The result of neoplastic disease is space occupying disease. Depending on the location – different structural and functional effects and hence complications will result. Local obstruction of the airways will expectedly result in localized atelectasis Involvement of the pleura will be complicated by pleural effusion and if the pericardium is involved – pericardial effusion. If these accumulate rapidly or sizably they may respectively affect the function of the lung and heart. Acute tamponade can be life threatening.
Invasion into the lymphatics can result in lymhangitis obliterans sometimes with significant respiratory compromise and marked dyspnea. Obstruction of the SVC may result in the SVC syndrome sometimes with dramatic face swelling and discoloration.
Metastatic disease to the bone can result in pathological fracture and to the spine which at the extreme can cause significant neurological compromise and a need for urgent radiation therapy.
Another dramatic clinical presentation may be as a result of brain metastases, while bilateral adrenal metastases in the extreme can cause an Addisonian crisis.
At autopsy extra thoracic metastatic disease (and in order of diminishing frequency,) is found most commonly in patients with small cell cancer (>95%), adenocarcinoma and large cell carcinoma,(80%) and then squamous cell (>50%).
Some of the complications of local extension have been alluded to above and others occur as a result of local lymphatic extension (lymphangitis obliterans), or to distant metastases the most devastating usually being brain metastasis.
At autopsy extra thoracic metastatic disease is found most commonly in patients with small cell cancer (>95%), then adenocarcinoma and large cell carcinoma,(80%) and then
squamous cell (>50%). The adrenals, brain, liver and bone are the common sites of metastatic disease.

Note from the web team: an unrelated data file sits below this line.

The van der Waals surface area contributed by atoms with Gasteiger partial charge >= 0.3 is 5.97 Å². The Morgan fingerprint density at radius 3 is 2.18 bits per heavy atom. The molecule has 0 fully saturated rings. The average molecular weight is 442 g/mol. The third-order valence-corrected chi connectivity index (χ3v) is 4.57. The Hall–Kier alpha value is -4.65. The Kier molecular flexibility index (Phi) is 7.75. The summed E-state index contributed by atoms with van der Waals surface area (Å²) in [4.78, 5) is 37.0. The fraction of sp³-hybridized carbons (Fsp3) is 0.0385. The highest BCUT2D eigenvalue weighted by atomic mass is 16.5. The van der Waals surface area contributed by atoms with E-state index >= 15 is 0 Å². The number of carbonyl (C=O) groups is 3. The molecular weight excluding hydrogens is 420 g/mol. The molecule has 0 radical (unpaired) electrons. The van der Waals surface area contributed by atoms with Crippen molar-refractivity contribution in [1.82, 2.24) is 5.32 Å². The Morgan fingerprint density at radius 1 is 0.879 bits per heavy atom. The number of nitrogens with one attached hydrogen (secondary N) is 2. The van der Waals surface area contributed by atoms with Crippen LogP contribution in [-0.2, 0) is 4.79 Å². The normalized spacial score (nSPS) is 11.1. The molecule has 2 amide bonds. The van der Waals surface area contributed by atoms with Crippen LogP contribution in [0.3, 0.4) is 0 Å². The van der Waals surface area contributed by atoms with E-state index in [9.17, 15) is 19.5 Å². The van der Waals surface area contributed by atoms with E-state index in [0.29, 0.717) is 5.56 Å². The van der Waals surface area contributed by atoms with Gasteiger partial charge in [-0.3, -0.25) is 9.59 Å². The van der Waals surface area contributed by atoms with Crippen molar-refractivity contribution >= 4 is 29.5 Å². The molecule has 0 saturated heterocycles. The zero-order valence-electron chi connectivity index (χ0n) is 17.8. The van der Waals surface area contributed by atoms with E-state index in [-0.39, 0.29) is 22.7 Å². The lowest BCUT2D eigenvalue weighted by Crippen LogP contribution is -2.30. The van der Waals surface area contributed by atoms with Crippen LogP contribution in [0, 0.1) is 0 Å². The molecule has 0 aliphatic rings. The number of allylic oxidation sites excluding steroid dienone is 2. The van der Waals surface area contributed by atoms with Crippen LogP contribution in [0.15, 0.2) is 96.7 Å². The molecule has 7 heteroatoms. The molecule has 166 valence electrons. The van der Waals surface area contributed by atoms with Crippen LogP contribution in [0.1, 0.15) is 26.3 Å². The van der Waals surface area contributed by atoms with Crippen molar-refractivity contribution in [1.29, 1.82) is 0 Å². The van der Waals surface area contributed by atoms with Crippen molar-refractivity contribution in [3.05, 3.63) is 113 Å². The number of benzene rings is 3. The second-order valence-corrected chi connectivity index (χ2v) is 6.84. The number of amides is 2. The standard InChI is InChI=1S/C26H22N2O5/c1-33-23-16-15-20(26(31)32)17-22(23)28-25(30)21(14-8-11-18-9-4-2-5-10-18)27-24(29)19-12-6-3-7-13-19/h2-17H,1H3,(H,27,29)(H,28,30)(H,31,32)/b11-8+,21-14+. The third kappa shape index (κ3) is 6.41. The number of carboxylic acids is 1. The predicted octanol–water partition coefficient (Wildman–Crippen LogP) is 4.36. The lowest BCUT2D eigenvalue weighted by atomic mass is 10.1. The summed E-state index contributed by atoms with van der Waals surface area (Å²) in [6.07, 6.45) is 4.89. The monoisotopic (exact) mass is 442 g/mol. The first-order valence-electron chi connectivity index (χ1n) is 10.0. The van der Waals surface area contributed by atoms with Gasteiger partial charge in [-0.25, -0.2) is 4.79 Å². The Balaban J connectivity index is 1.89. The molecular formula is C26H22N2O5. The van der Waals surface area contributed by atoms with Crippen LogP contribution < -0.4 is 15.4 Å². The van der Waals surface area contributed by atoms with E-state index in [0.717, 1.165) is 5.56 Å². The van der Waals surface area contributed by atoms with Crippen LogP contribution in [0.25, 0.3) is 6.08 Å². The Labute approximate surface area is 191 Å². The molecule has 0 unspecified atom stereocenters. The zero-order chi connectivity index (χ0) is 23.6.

Paraneoplastic syndromes occur as a result of lung carcinoma but may be the presenting finding. Endocrine syndromes occur in about 10% of patients with lung carcinoma. Ectopic PTH produced by squamous cell carcinoma may produce hypercalcemia and hypophosphatemia. Small Cell carcinoma (oat cell carcinoma) may produce ectopic ADH or possibly atrial natriuretic factor resulting in hyponatremia with the syndrome of inappropriate secretion of antidiuretic hormone. SCLC may also produce ACTH resulting in electrolyte disturbances, particularly hypokalemia. Lung carcinoma can be associated with a number of paraneoplastic syndromes which elaborate hormone-like factors resulting in often clinically significant metabolic derangement.
The hormones that are commonly produced include ADH (anti diuretic hormone) and ACTH (adrenocorticotrophic hormone antidiuretic hormone), parathormone, calcitonin, gonadotropins and serotonin.
ACTH and ADH ectopic production occur predominantly with the small cell carcinomas. Carcinoid syndrome can also be associated with the small cell carcinoma, but if present is more likely to be associated with a carcinoid tumor of the bronchus. Squamous cell tumors more commonly are responsible for hypercalcemia
Autoimmune antibodies can be elicited by lung carcinoma producing a number of neuro muscular aberrancies.
Clubbing occurs in 30% of cases (usually non-small cell carcinomas) and hypertrophic pulmonary osteoarthropathy in about 5% of cases (usually adenocarcinomas)
Small cell carcinoma (oat cell cancer) is associated with neurologic-myopathic syndromes seen in about 1% of patients. All types are uncommonly associated with autoimmune induced peripheral neuropathy, cerebellar and or cortical degeneration, and polymyositis
Hypercoagulable states and other and other hematological disorders occur in about 5%, while dermatomyositis and acanthosis nigricans, and nephropathies occur in about 1% of patients.